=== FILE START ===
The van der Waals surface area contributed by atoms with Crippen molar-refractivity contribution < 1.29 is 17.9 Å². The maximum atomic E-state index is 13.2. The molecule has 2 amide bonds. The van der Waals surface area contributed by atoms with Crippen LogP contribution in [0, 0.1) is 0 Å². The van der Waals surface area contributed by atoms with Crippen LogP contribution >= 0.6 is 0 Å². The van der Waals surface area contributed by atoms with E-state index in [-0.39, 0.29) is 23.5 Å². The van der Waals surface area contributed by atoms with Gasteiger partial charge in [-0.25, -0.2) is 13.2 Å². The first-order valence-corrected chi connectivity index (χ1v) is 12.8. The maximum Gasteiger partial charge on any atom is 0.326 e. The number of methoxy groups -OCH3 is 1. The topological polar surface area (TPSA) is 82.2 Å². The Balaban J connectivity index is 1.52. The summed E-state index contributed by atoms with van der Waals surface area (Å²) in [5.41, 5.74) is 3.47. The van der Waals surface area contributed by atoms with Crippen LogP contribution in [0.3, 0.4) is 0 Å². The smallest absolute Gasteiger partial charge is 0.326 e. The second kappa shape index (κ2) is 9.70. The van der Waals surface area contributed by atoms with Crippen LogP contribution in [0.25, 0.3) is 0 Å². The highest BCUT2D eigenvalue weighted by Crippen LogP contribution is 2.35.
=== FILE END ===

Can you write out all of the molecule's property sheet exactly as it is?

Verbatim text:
The van der Waals surface area contributed by atoms with Crippen molar-refractivity contribution < 1.29 is 17.9 Å². The maximum atomic E-state index is 13.2. The molecule has 2 amide bonds. The van der Waals surface area contributed by atoms with Crippen LogP contribution in [0, 0.1) is 0 Å². The van der Waals surface area contributed by atoms with Crippen LogP contribution >= 0.6 is 0 Å². The van der Waals surface area contributed by atoms with E-state index in [-0.39, 0.29) is 23.5 Å². The van der Waals surface area contributed by atoms with Gasteiger partial charge in [-0.25, -0.2) is 13.2 Å². The first-order valence-corrected chi connectivity index (χ1v) is 12.8. The maximum Gasteiger partial charge on any atom is 0.326 e. The number of methoxy groups -OCH3 is 1. The topological polar surface area (TPSA) is 82.2 Å². The Balaban J connectivity index is 1.52. The summed E-state index contributed by atoms with van der Waals surface area (Å²) in [5.41, 5.74) is 3.47. The van der Waals surface area contributed by atoms with Crippen LogP contribution in [0.3, 0.4) is 0 Å². The smallest absolute Gasteiger partial charge is 0.326 e. The second kappa shape index (κ2) is 9.70. The van der Waals surface area contributed by atoms with Crippen LogP contribution in [0.25, 0.3) is 0 Å². The highest BCUT2D eigenvalue weighted by Crippen LogP contribution is 2.35.